Nam Tae Hi

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Nam Tae Hi
Born 19 March 1929
Seoul, Korea
Died 7 November 2013(2013-11-07) (aged 84)
Garden Grove, California, United States
Style Taekwondo
Teacher(s) Won Kuk Lee
Rank 9th dan taekwondo
Notable students Han Cha Kyo, Jhoon Goo Rhee

Nam Tae Hi (남태희; 南太熙; 19 March 1929 – 7 November 2013) was a pioneering South Korean master of taekwondo,1234 and is known as the 'Father of Vietnamese Taekwondo.'1 With H. H. Choi, he co-founded the Oh Do Kwan and led the twelve original masters of taekwondo of the Korea Taekwon-Do Association (KTA).15

Early life

Nam was born in March 1929 in Seoul, Korea,1 during the period of Japanese occupation. He began training in the martial arts in 1946, training after school for five nights each week.6 Nam's training continued in the Chung Do Kwan under Won Kuk Lee.6 It has been claimed that Nam introduced Bok Man Kim (a pioneering master and one of the technical founders of taekwondo, working with Choi) to taekkyeon in 1948,7 but other sources indicate Nam did not meet Bok Man Kim until 1954.8

Career

While a Captain in the South Korean military forces, Nam met Choi,1 and acted as Choi's second-in-command in the early days of taekwondo. Nam was pivotal in the development of taekwondo, and was called Choi's "right hand man" in the latter's official biography.9 In 1954, at the rank of 2nd dan, Nam participated in a military demonstration of martial arts for the President of South Korea, Syngman Rhee, and broke 13 roof tiles with a downward punch; Rhee was reportedly so impressed that he subsequently ordered all Korean military personnel to undergo training in martial arts.361011

In March 1959, Nam was a member of the first Korean taekwondo demonstration team to travel overseas, demonstrating his martial art in Vietnam and Taiwan.1 Around this time, he was appointed President of the Asia Taekwon-Do Federation, and was also one of the founding directors of the KTA.9 In 1962, Nam was appointed as Chief Instructor of taekwondo for the Vietnamese army, and came to be known as the Father of Taekwondo in Vietnam.1 Nam designed the Chang Hon taekwondo patterns Hwa-Rang hyung, Chung-Mu hyung, and UI-Ji hyung.1

Later life

Nam moved to the Chicago area in 1972, opened a dojang in 1973, and then later lived in Los Angeles.1 He appears on Chang Keun Choi's list of taekwondo pioneers.12 In 2007, he was inducted into the Taekwondo Hall of Fame.13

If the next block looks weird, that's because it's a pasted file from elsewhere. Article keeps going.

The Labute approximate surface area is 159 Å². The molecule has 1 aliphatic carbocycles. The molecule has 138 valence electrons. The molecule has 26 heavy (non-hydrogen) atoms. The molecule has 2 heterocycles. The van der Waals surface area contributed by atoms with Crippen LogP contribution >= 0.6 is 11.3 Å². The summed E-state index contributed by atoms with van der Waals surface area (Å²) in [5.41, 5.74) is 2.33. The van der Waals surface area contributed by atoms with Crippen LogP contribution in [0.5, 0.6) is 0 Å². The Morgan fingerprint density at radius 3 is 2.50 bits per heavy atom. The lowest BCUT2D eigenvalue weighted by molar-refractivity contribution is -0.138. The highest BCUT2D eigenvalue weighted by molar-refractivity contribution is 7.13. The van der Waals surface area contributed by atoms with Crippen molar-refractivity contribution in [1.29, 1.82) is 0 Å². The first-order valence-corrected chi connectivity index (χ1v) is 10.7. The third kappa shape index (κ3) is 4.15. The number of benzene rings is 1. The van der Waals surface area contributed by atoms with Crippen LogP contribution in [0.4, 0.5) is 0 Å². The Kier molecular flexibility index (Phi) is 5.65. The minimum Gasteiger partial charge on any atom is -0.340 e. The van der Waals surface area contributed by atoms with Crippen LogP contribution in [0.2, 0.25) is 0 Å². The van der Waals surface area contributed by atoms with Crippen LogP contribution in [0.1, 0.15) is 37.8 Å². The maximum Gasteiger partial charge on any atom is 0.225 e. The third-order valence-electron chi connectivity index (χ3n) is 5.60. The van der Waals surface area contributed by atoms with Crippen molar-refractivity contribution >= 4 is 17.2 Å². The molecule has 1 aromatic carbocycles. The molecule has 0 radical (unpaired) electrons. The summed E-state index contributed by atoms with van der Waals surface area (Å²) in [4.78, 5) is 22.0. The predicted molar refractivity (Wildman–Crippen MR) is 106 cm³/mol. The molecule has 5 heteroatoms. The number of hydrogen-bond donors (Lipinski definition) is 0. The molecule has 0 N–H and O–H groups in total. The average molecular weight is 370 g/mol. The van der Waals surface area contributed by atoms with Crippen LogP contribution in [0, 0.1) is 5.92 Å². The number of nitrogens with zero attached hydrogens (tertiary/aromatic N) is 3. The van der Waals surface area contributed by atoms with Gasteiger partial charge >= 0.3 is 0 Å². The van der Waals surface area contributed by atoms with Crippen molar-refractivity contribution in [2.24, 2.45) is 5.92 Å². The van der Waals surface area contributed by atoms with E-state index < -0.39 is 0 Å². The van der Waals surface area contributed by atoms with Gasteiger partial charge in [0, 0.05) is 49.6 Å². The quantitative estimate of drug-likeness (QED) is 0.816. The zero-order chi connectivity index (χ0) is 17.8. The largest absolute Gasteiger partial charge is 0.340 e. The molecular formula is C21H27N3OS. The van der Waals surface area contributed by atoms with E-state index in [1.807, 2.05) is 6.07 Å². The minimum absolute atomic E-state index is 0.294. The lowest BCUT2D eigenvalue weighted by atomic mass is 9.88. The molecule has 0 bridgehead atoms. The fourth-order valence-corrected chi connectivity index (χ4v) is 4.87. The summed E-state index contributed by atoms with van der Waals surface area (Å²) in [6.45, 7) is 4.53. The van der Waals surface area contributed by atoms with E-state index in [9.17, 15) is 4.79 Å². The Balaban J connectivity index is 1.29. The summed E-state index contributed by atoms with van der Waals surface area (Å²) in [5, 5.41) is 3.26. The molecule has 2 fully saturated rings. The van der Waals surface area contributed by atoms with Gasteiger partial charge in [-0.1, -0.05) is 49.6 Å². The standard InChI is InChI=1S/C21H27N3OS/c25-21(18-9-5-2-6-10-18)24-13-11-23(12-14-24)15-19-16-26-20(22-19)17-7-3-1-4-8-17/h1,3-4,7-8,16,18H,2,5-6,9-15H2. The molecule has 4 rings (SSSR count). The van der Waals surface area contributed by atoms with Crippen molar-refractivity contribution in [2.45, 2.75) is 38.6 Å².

After being admitted to hospital due to pneumonia, Nam died on 7 November 2013 in Garden Grove, California, USA.141516

See also

References

  1. ^ a b c d e f g h i World Taekwon-Do Alliance: Grand Master Nam Tae Hi Retrieved on 22 February 2009.
  2. ^ Grandmaster Van Binh Nguyen, IX degree Retrieved on 8 January 2010.
  3. ^ a b Burdick, D. (1990): A history of Taekwondo Retrieved on 8 January 2010.
  4. ^ Van Binh Self Defense Academy: History of Taekwon-Do Retrieved on 8 January 2010.
  5. ^ A tribute to the original masters (c. 2007). Retrieved on 13 June 2007; link has expired, as at 1 July 2011.
  6. ^ a b c Weiss, E. (2000): Nam Tae Hi: Chung Do Kwan's quiet man Tae Kwon Do Times. Retrieved on 20 January 2010.
  7. ^ Archer, P. (1973): "Three stages of Tae Kwon Do." Black Belt, 11(7):28–32.
  8. ^ Anslow, Stuart: Supreme Master Kim, Bok Man Interview, Totally Tae Kwon Do, 27:11-23.
  9. ^ a b Park, S. H. (1993): "About the author." In H. H. Choi: Taekwon-Do: The Korean art of self-defence, 3rd ed. (Vol. 1, pp. 241–274). Mississauga: International Taekwon-Do Federation.
  10. ^ History of Chang Moo Kwan Retrieved on 20 January 2010.
  11. ^ Vitale, G. (2009): A history of Taekwon-Do demo's (sic) Totally Tae Kwon Do, 5:41–45.
  12. ^ Choi, C. K. (2007): Tae Kwon Do Pioneers Retrieved on 15 March 2008.
  13. ^ Taekwondo Hall of Fame: Awards ceremony and banquet (6 April 2007). Retrieved on 22 April 2010.
  14. ^ Kido Kwan Martial Art International: Passing of Nam, Taej-hi (sic) (7 November 2013). Retrieved on 12 November 2013.
  15. ^ Tae Kwon Do Times: Colonel Nam Tae-Hi (1929–2013) (8 November 2013). Retrieved on 12 November 2013.
  16. ^ World Taekwondo Alliance (November 2013). Retrieved on 12 November 2013.